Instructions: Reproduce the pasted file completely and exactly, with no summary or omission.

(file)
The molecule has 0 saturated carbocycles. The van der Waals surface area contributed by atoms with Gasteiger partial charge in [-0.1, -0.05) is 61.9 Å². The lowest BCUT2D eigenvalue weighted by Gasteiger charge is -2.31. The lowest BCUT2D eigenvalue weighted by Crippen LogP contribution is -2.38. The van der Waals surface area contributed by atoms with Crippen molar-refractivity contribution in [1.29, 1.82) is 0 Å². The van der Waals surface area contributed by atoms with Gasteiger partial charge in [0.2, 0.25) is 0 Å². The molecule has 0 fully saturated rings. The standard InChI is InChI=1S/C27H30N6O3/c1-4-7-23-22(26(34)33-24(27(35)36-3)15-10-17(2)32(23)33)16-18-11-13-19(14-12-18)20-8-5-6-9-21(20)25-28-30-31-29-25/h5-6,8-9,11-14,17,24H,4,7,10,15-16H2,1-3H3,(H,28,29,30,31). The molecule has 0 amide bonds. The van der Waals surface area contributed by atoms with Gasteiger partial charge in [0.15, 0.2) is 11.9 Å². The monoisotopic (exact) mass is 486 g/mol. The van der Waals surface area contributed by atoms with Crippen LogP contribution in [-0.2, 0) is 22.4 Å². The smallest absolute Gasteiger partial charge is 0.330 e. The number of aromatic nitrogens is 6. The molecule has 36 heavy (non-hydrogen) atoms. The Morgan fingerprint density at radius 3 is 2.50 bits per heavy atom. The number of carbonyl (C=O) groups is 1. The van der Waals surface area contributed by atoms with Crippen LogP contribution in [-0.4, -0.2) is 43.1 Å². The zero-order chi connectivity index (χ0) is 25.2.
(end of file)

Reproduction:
The molecule has 0 saturated carbocycles. The van der Waals surface area contributed by atoms with Gasteiger partial charge in [-0.1, -0.05) is 61.9 Å². The lowest BCUT2D eigenvalue weighted by Gasteiger charge is -2.31. The lowest BCUT2D eigenvalue weighted by Crippen LogP contribution is -2.38. The van der Waals surface area contributed by atoms with Crippen molar-refractivity contribution in [1.29, 1.82) is 0 Å². The van der Waals surface area contributed by atoms with Gasteiger partial charge in [0.2, 0.25) is 0 Å². The molecule has 0 fully saturated rings. The standard InChI is InChI=1S/C27H30N6O3/c1-4-7-23-22(26(34)33-24(27(35)36-3)15-10-17(2)32(23)33)16-18-11-13-19(14-12-18)20-8-5-6-9-21(20)25-28-30-31-29-25/h5-6,8-9,11-14,17,24H,4,7,10,15-16H2,1-3H3,(H,28,29,30,31). The molecule has 0 amide bonds. The van der Waals surface area contributed by atoms with Gasteiger partial charge in [0.15, 0.2) is 11.9 Å². The monoisotopic (exact) mass is 486 g/mol. The van der Waals surface area contributed by atoms with Crippen LogP contribution in [-0.2, 0) is 22.4 Å². The smallest absolute Gasteiger partial charge is 0.330 e. The number of aromatic nitrogens is 6. The molecule has 36 heavy (non-hydrogen) atoms. The Morgan fingerprint density at radius 3 is 2.50 bits per heavy atom. The number of carbonyl (C=O) groups is 1. The van der Waals surface area contributed by atoms with Crippen LogP contribution in [-0.4, -0.2) is 43.1 Å². The zero-order chi connectivity index (χ0) is 25.2.